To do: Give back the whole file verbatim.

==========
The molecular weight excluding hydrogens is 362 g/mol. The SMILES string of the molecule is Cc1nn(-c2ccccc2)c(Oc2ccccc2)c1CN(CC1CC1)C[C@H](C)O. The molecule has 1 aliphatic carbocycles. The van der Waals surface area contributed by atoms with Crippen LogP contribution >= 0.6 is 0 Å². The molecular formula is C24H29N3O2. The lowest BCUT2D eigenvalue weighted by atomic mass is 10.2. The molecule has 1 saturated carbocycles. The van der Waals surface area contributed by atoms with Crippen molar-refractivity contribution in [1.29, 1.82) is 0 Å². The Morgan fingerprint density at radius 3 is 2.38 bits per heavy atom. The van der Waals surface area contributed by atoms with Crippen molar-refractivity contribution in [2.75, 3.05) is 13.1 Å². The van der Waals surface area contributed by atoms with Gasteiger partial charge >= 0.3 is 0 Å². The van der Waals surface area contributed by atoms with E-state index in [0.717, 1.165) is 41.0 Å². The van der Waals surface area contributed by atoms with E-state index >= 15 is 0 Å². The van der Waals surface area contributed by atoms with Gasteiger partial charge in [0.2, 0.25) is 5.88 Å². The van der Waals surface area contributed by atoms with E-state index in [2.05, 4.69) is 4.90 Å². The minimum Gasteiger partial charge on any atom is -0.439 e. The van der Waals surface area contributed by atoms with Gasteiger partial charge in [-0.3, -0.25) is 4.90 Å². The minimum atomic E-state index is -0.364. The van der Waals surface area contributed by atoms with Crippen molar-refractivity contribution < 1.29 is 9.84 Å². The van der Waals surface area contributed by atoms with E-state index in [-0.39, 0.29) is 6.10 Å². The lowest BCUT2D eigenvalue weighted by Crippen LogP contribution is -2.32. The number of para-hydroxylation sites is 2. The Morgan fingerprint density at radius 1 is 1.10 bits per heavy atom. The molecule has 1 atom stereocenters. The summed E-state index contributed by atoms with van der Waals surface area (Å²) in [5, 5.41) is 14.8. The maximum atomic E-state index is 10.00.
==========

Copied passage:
The molecular weight excluding hydrogens is 362 g/mol. The SMILES string of the molecule is Cc1nn(-c2ccccc2)c(Oc2ccccc2)c1CN(CC1CC1)C[C@H](C)O. The molecule has 1 aliphatic carbocycles. The van der Waals surface area contributed by atoms with Crippen LogP contribution >= 0.6 is 0 Å². The molecular formula is C24H29N3O2. The lowest BCUT2D eigenvalue weighted by atomic mass is 10.2. The molecule has 1 saturated carbocycles. The van der Waals surface area contributed by atoms with Crippen molar-refractivity contribution in [1.29, 1.82) is 0 Å². The Morgan fingerprint density at radius 3 is 2.38 bits per heavy atom. The van der Waals surface area contributed by atoms with Crippen molar-refractivity contribution in [2.75, 3.05) is 13.1 Å². The van der Waals surface area contributed by atoms with Gasteiger partial charge >= 0.3 is 0 Å². The van der Waals surface area contributed by atoms with E-state index in [0.717, 1.165) is 41.0 Å². The van der Waals surface area contributed by atoms with E-state index >= 15 is 0 Å². The van der Waals surface area contributed by atoms with Gasteiger partial charge in [0.2, 0.25) is 5.88 Å². The van der Waals surface area contributed by atoms with E-state index in [2.05, 4.69) is 4.90 Å². The minimum Gasteiger partial charge on any atom is -0.439 e. The van der Waals surface area contributed by atoms with Gasteiger partial charge in [-0.3, -0.25) is 4.90 Å². The minimum atomic E-state index is -0.364. The van der Waals surface area contributed by atoms with Crippen molar-refractivity contribution < 1.29 is 9.84 Å². The van der Waals surface area contributed by atoms with E-state index in [-0.39, 0.29) is 6.10 Å². The lowest BCUT2D eigenvalue weighted by Crippen LogP contribution is -2.32. The number of para-hydroxylation sites is 2. The Morgan fingerprint density at radius 1 is 1.10 bits per heavy atom. The molecule has 1 atom stereocenters. The summed E-state index contributed by atoms with van der Waals surface area (Å²) in [5, 5.41) is 14.8. The maximum atomic E-state index is 10.00.